A look at tech giant Intel's future as people move away from laptop computers and toward mobile devices.
Fitness Meets 'Fight Club' In Downtown Phoenix Competition
The first rule of Rush Club is, well, you are actually allowed to talk about Rush Club. In fact, a lot of people are talking about it. This competition in downtown Phoenix is described as functional fitness meets "Fight Club." AJ Richards started Rush Club with personal trainer Stacey Snyder last February.
"So we had this thought, what if we put functional fitness athletes head to head in an environment where it was all eyes on them, sort of like you would see in an MMA fight," said Richards.
Unlike in the movie Fight Club, competitors, both men and women, go head to head by working out. Two participants complete exercises on a stage surrounded by spectators, for the chance to win cash prizes and become “king of the roost.”
"It is not a contact sport, it’s very friendly. The winner generally will turn around and cheer on the person who’s behind them, and then when they’re done, it’s a high five or a hug, because there is no conflict between me or my opponent," said Richards. "We’re both out to accomplish that same task."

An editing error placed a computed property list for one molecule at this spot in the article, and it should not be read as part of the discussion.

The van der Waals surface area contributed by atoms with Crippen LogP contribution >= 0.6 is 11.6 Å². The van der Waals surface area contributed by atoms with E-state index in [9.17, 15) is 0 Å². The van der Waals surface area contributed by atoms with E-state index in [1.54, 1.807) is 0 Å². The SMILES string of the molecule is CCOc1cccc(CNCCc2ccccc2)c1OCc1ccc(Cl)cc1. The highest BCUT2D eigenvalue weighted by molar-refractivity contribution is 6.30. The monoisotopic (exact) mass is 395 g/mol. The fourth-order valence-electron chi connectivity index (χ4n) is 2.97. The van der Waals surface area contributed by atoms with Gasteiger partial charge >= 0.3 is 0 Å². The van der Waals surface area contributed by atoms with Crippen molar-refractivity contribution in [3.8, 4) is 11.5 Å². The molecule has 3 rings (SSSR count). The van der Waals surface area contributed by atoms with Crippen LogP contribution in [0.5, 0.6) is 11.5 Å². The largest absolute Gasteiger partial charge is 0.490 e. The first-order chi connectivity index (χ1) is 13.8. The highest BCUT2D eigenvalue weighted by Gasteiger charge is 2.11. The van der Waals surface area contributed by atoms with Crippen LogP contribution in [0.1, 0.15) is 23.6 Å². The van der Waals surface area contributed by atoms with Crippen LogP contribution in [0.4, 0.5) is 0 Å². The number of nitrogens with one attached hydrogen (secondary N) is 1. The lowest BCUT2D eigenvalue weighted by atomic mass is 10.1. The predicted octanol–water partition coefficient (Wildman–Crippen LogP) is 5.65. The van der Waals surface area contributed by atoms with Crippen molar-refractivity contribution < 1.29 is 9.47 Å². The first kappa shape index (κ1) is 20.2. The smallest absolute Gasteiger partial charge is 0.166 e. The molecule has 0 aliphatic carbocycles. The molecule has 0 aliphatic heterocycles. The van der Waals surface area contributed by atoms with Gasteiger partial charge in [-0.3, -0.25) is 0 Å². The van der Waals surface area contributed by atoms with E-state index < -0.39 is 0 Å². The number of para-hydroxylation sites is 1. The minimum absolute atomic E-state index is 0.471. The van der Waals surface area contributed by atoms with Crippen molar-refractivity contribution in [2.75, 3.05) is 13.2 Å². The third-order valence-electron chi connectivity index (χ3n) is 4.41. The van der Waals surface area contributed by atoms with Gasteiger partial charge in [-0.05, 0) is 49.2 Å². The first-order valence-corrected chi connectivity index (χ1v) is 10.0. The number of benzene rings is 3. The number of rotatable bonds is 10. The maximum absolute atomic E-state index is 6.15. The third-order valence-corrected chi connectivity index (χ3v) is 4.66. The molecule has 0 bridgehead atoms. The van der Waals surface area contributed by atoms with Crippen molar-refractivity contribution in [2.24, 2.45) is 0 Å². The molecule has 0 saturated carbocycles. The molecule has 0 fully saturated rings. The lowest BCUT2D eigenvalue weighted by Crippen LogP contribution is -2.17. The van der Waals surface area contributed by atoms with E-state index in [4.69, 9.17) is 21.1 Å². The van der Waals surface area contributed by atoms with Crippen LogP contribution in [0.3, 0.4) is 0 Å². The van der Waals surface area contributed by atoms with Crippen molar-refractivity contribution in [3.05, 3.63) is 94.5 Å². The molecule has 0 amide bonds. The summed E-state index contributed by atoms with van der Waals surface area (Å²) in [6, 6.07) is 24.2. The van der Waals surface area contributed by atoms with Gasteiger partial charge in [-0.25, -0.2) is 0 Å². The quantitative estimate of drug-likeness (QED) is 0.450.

The eighth competition is Saturday, called the Final Rush. It will celebrate nearly a full year of Rush Club. The winners of the previous competitions will return to compete in this event, including a few champions from California. The rematch of sorts is expected to have over 500 spectators.
Richards owns Rush R-X Cross-Fit gym in Mesa where he coaches people to do the same functional movements displayed in the Rush Club competitions. The gym is mostly empty, no treadmills, no stationary bikes, no protein smoothie bar.
Functional movements, said Richards, emulate everyday movements. A power clean, for instance, is sort of like picking up an object and putting it on a high shelf, except in this gym, the object is a barbell that you haul from the ground up to your shoulders, and then drop. Richards said anyone can work up to a competitive level of fitness, and Rush Club is still evolving to accommodate different people.
"We’re transitioning what we do into a weight division sport which has never been done in the functional fitness community, and some of the top athletes and coaches in the community have been waiting for something like this," Richards said.
In these competitions, winners will be challenged by newcomers for their title. A little "Iron Chef" meets Fight Club.